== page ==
Create a Study Schedule
Putting off studying until the day before, then frantically trying to digest weeks' worth of information until midnight—or later. Is your kid's test-prep M.O. something like that? If so, it's time to shake up his routine. "Cramming is a short-term solution to passing an imminent test," says Jessica Brondo, founder of The Edge in College Prep, edgeincollegeprep.com. "But students who study over longer periods will recall material more easily come test time." Ideally, your child would keep up with his work and only review for the test. To start him on that path, suggest that he begin studying at least a week in advance and let him plan daily half-hour work sessions. Have him post the schedule where you both can see it, like on the fridge or by the family computer.
Practice, Practice, Practice
Test taking is like any other skill, so having your child run through sample exam questions—with a focus on what he struggles with—could result in better grades. "Practice tests familiarize students with the material and how it may be presented on the actual exam," says Laurie E. Rozakis, author of Test Taking Strategies & Skills for the Utterly Confused. Encourage your teen to make his own quizzes by changing the numbers in challenging math problems or reworking topic sentences from his textbooks into questions and then answering them.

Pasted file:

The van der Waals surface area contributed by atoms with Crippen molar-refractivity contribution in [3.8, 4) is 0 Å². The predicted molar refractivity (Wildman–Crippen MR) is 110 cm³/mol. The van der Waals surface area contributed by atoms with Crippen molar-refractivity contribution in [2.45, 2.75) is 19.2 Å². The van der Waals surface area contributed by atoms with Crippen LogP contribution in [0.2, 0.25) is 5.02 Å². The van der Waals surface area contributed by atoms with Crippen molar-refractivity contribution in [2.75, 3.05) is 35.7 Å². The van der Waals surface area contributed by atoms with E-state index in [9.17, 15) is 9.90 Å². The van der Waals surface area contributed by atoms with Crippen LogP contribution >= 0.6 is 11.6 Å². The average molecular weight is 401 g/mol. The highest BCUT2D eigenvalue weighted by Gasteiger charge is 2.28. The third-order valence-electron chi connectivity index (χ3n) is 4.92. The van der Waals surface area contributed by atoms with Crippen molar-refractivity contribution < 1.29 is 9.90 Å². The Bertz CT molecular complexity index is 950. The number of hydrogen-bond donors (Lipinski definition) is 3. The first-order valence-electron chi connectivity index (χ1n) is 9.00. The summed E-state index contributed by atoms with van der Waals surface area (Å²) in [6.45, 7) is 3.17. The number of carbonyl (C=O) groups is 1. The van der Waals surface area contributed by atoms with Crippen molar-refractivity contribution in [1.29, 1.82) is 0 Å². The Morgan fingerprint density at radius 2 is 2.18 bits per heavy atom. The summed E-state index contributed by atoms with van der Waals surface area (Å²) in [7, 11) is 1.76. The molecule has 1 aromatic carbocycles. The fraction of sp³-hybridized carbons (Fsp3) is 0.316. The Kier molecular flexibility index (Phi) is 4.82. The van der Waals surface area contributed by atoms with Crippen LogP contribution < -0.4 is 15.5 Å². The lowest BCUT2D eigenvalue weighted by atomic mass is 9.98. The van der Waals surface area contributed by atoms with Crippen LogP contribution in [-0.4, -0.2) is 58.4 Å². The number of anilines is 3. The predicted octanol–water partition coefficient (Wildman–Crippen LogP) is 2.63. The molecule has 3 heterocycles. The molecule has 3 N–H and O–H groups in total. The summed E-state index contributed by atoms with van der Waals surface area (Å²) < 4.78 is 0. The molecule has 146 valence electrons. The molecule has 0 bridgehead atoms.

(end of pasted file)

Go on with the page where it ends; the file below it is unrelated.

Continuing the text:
Respect Your Child's Learning Style
Help your child determine how he learns best: Does he absorb the most information when someone explains it directly to him? Or grasp ideas when they're drawn out as pictures or graphs? Once he's figured that out, urge him to develop complementary study habits. An audio learner can record himself explaining difficult topics and play back his lecture when walking around the house or neighborhood. If your child is a visual learner, purchase a white board and advise him to map out information in charts with colored markers. "It's really important for parents not to force a certain style of studying onto their children because that can backfire," says Vanessa Van Petten, author and creator of radicalparenting.com. "Many students grow to hate math or science simply because they had teachers who taught in a way that was different from their learning style."